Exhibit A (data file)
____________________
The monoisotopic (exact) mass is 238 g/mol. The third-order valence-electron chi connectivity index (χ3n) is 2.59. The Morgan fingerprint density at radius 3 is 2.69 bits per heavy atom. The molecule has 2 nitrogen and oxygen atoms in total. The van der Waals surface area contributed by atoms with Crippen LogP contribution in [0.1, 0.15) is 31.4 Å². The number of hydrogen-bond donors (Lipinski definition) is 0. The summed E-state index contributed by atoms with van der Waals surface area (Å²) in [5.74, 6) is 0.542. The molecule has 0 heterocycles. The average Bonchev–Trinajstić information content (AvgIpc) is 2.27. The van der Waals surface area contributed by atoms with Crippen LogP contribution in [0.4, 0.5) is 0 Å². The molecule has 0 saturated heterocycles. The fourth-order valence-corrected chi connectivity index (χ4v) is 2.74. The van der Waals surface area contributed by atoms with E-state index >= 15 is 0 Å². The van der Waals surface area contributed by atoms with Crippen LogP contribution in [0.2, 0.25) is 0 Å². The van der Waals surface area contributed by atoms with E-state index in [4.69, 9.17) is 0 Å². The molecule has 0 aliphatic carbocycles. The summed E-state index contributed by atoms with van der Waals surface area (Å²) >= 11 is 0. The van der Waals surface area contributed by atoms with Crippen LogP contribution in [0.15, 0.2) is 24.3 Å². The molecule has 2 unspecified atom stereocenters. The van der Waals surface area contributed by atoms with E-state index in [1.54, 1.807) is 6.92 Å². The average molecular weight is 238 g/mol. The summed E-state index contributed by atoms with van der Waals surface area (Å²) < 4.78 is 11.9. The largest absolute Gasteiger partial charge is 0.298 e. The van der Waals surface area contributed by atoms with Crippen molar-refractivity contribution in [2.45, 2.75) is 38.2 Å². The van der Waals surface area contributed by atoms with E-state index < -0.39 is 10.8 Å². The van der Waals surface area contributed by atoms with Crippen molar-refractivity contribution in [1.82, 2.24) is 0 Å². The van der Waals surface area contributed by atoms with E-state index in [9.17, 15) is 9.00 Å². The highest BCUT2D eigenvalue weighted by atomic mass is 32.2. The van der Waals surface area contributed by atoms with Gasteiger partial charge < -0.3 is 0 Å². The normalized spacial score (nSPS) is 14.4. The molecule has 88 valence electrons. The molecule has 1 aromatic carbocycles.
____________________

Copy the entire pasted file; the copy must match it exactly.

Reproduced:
The monoisotopic (exact) mass is 238 g/mol. The third-order valence-electron chi connectivity index (χ3n) is 2.59. The Morgan fingerprint density at radius 3 is 2.69 bits per heavy atom. The molecule has 2 nitrogen and oxygen atoms in total. The van der Waals surface area contributed by atoms with Crippen LogP contribution in [0.1, 0.15) is 31.4 Å². The number of hydrogen-bond donors (Lipinski definition) is 0. The summed E-state index contributed by atoms with van der Waals surface area (Å²) in [5.74, 6) is 0.542. The molecule has 0 heterocycles. The average Bonchev–Trinajstić information content (AvgIpc) is 2.27. The van der Waals surface area contributed by atoms with Crippen LogP contribution in [0.4, 0.5) is 0 Å². The molecule has 0 saturated heterocycles. The fourth-order valence-corrected chi connectivity index (χ4v) is 2.74. The van der Waals surface area contributed by atoms with E-state index >= 15 is 0 Å². The van der Waals surface area contributed by atoms with Crippen LogP contribution in [0.2, 0.25) is 0 Å². The van der Waals surface area contributed by atoms with E-state index in [4.69, 9.17) is 0 Å². The molecule has 0 aliphatic carbocycles. The summed E-state index contributed by atoms with van der Waals surface area (Å²) >= 11 is 0. The van der Waals surface area contributed by atoms with Crippen LogP contribution in [0.15, 0.2) is 24.3 Å². The molecule has 2 unspecified atom stereocenters. The van der Waals surface area contributed by atoms with E-state index in [1.54, 1.807) is 6.92 Å². The average molecular weight is 238 g/mol. The summed E-state index contributed by atoms with van der Waals surface area (Å²) < 4.78 is 11.9. The largest absolute Gasteiger partial charge is 0.298 e. The van der Waals surface area contributed by atoms with Crippen molar-refractivity contribution in [2.45, 2.75) is 38.2 Å². The van der Waals surface area contributed by atoms with E-state index < -0.39 is 10.8 Å². The van der Waals surface area contributed by atoms with Crippen molar-refractivity contribution in [1.82, 2.24) is 0 Å². The van der Waals surface area contributed by atoms with E-state index in [9.17, 15) is 9.00 Å². The highest BCUT2D eigenvalue weighted by atomic mass is 32.2. The van der Waals surface area contributed by atoms with Gasteiger partial charge < -0.3 is 0 Å². The normalized spacial score (nSPS) is 14.4. The molecule has 88 valence electrons. The molecule has 1 aromatic carbocycles.